Watch this beautiful video of Lula by filmmaker, Boombaye
The Ancient Past
Leatherbacks are the largest sea turtle species (up to 6 ft long, 2000 lbs), arguably not the prettiest, but certainly the deepest divers. While not as old as sharks at 320 million years (here even before trees), leatherbacks, like all sea turtle species, are ancient creatures–over 100 million years on the planet.
The ancient Archelon above, believed to be a direct ancestor to the leatherback, was swimming the oceans in what is now South Dakota.
Fast forward–skidding toward the cliff?
Here we sit 100 million years later, staring into the barrel of extinction for the glorious, ponderous Pacific leatherback. Important Western Pacific nesting sites have dropped 78% in 30 years. Higher global temps warm nesting sands, leading to male-only hatches.
Recognizing the Pacific leatherback’s peril and the importance of jellyfish feeding grounds off the Golden State (a stunning 7,000-mile migration), legislators placed restrictions on fishing practices and created fishing exclusion zones along the California coast. Oregon and Washington adopted similar restrictions in an effort to protect and extend loggerhead migration and feeding territory. In 2012, California designated the Pacific leatherback our State Marine Mammal. The annual celebration day, October 15th, is a chance to remember they’re here, but more importantly to recognize their escalating decline and double down on conservation efforts. Nothing short of rapier-sharp vigilance, hard work, and strong education efforts will ensure the Pacific loggerheads’ future.
Let’s start with the fun (subtext: cheerful education leads to action).
2) Spread the word! Visit Sea Turtle Conservation Program’s list of celebration ideas. I’ve taken the pledge, visited, “Liked,” and shared the Leatherback’s Celebration Facebook page. Read, share or gift books about sea turtles. Fiction or non-fiction, there’s something out there for all ages.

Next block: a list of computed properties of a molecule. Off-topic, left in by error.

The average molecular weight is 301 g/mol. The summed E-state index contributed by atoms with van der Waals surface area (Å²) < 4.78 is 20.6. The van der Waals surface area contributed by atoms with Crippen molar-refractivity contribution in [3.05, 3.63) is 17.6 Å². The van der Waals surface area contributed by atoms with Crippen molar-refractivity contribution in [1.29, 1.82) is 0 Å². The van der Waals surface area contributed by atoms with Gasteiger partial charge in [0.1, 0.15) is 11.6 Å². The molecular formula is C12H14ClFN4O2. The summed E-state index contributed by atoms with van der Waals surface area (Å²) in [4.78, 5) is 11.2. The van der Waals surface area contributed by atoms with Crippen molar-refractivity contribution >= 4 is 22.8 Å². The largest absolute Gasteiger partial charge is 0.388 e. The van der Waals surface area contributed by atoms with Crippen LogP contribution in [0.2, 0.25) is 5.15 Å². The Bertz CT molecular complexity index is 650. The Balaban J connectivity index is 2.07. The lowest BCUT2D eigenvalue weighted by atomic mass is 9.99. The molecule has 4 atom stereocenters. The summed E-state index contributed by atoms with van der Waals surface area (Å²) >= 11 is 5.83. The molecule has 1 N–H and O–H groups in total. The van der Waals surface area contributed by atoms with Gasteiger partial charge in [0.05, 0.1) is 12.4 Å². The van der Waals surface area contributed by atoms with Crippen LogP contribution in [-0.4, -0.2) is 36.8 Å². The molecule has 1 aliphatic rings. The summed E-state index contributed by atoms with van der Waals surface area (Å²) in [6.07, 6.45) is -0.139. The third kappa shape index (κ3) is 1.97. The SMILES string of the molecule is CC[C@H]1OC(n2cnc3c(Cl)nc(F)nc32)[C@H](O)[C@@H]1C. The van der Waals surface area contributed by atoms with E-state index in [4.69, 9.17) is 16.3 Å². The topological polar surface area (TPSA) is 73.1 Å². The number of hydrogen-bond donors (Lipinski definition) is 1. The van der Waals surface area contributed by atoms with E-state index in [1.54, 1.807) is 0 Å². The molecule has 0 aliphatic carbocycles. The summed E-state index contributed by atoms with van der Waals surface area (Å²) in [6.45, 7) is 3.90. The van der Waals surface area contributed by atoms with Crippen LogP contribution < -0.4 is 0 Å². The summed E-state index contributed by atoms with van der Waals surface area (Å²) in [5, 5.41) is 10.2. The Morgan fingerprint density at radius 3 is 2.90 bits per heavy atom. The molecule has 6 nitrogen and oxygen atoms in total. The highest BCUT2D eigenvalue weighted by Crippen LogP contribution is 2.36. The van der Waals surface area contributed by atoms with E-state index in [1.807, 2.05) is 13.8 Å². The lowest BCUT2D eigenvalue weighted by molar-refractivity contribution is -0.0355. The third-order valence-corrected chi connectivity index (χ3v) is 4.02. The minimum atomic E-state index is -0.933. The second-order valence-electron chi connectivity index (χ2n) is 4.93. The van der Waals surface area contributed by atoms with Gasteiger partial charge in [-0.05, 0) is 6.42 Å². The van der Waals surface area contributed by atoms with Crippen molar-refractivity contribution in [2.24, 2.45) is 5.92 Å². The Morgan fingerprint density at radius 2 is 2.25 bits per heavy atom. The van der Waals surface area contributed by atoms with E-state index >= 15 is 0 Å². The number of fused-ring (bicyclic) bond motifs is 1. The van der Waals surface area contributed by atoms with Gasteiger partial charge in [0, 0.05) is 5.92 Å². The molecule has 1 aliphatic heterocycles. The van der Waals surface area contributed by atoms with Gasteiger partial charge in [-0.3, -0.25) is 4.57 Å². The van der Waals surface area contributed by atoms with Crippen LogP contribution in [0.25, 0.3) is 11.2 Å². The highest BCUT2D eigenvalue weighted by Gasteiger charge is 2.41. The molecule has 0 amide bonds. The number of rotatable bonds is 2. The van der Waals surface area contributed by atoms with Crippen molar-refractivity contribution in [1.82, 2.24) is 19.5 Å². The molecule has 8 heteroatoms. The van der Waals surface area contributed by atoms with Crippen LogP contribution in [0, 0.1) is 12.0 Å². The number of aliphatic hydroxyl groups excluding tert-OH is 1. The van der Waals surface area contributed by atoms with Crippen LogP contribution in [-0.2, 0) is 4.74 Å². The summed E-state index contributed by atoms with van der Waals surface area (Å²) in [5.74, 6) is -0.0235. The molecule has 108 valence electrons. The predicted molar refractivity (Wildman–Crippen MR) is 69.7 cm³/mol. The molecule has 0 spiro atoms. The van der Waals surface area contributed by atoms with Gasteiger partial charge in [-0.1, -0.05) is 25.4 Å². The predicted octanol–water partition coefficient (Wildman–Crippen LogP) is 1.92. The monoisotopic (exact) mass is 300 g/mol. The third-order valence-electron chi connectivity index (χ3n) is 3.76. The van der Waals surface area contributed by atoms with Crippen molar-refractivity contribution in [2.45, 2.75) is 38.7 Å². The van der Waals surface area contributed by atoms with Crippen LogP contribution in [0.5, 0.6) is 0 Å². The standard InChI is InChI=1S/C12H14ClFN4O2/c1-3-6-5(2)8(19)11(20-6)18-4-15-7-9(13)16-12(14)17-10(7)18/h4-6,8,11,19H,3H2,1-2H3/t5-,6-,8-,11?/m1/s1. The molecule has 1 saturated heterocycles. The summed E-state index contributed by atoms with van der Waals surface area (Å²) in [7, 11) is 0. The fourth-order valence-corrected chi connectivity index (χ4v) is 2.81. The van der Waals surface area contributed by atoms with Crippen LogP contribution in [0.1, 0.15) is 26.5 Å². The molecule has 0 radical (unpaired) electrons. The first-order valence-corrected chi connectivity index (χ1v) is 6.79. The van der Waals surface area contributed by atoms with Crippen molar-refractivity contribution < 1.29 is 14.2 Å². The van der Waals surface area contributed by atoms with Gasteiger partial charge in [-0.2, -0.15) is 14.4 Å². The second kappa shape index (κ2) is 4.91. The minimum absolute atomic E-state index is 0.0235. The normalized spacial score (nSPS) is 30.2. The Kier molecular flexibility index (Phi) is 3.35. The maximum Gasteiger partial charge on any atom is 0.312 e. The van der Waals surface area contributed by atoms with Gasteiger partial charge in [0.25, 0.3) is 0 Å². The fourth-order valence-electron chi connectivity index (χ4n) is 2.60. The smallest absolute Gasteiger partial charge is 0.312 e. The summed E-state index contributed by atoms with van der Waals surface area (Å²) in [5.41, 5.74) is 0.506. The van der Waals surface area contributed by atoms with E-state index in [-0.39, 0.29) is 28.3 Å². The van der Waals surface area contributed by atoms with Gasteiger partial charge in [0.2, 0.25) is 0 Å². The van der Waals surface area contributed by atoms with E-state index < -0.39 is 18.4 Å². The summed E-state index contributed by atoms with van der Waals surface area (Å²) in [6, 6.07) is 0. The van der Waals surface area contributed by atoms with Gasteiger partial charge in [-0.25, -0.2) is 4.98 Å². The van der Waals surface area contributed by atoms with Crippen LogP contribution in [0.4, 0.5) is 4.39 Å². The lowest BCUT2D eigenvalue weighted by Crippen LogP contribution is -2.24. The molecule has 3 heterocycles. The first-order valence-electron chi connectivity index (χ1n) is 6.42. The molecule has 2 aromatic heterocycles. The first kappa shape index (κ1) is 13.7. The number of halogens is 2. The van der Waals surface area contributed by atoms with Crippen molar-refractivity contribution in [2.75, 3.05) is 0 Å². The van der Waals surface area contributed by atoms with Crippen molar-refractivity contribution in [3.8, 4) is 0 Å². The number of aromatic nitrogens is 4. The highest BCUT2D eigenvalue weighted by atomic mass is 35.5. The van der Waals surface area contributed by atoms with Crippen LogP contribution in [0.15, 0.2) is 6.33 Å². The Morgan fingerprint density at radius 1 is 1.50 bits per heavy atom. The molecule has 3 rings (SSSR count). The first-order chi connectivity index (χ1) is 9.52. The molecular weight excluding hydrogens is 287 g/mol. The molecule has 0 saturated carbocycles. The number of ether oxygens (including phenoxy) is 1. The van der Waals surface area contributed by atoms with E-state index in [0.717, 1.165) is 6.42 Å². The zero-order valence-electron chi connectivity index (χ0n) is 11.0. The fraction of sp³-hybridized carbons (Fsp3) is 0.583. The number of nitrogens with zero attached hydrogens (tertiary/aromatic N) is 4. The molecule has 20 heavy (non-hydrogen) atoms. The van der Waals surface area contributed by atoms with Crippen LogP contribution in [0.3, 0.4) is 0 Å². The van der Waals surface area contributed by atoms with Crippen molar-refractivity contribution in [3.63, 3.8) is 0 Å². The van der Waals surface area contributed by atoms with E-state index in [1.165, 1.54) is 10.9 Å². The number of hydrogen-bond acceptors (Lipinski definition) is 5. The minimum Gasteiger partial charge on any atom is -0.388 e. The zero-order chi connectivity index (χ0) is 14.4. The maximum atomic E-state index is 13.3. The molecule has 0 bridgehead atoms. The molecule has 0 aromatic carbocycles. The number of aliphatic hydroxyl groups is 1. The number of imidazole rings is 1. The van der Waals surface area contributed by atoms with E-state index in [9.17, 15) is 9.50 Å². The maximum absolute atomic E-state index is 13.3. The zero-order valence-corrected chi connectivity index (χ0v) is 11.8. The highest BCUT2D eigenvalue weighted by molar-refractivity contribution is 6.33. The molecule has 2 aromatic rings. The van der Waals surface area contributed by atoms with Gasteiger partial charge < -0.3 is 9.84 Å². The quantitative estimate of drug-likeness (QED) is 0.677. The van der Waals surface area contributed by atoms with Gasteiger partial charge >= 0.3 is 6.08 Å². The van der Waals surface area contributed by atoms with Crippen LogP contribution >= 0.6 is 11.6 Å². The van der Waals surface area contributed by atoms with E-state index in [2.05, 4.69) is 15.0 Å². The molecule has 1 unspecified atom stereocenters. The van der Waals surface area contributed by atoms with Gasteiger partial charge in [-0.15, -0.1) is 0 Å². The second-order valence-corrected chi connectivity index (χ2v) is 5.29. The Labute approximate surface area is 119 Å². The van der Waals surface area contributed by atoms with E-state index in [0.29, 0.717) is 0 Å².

3) Collect and cut out the plastic! Plastic and beach debris collection is paramount to keeping litter out of the mouths and guts of sea turtles (leatherbacks are particularly prone to eating any plastic, including balloons, that looks like a jellyfish). Beach debris can block hatchlings from reaching the ocean and make them more vulnerable to predators.
A challenge: try going without plastic for 1 week. track how much and what plastic you avoided using or buying. Post what you learned here, your own blog, Facebook, etc. What can you turn into permanent changes to your plastic use? My Plastic Free Life is an encouraging and practical blog (and book) to make the shift a whole lot easier. Here are two products I’ve adopted. Eliminated plastic shampoo and cream rinse bottles and plastic floss container. Love both products.
Celebrating=balloons, right? WRONG! Balloons and their ribbons deplete scarce and dwindling helium supplies (critical to medicine and science), drift for miles, and end up as deadly trash for sea turtles, mammal marine life, and birds. Balloons Blow has festive, safe alternatives and more information.
How about turtle cupcakes to give out in class with a note asking people to reduce plastic use and to learn about sea turtles. Give them a link or three to your favorite leatherback websites, photos, or articles.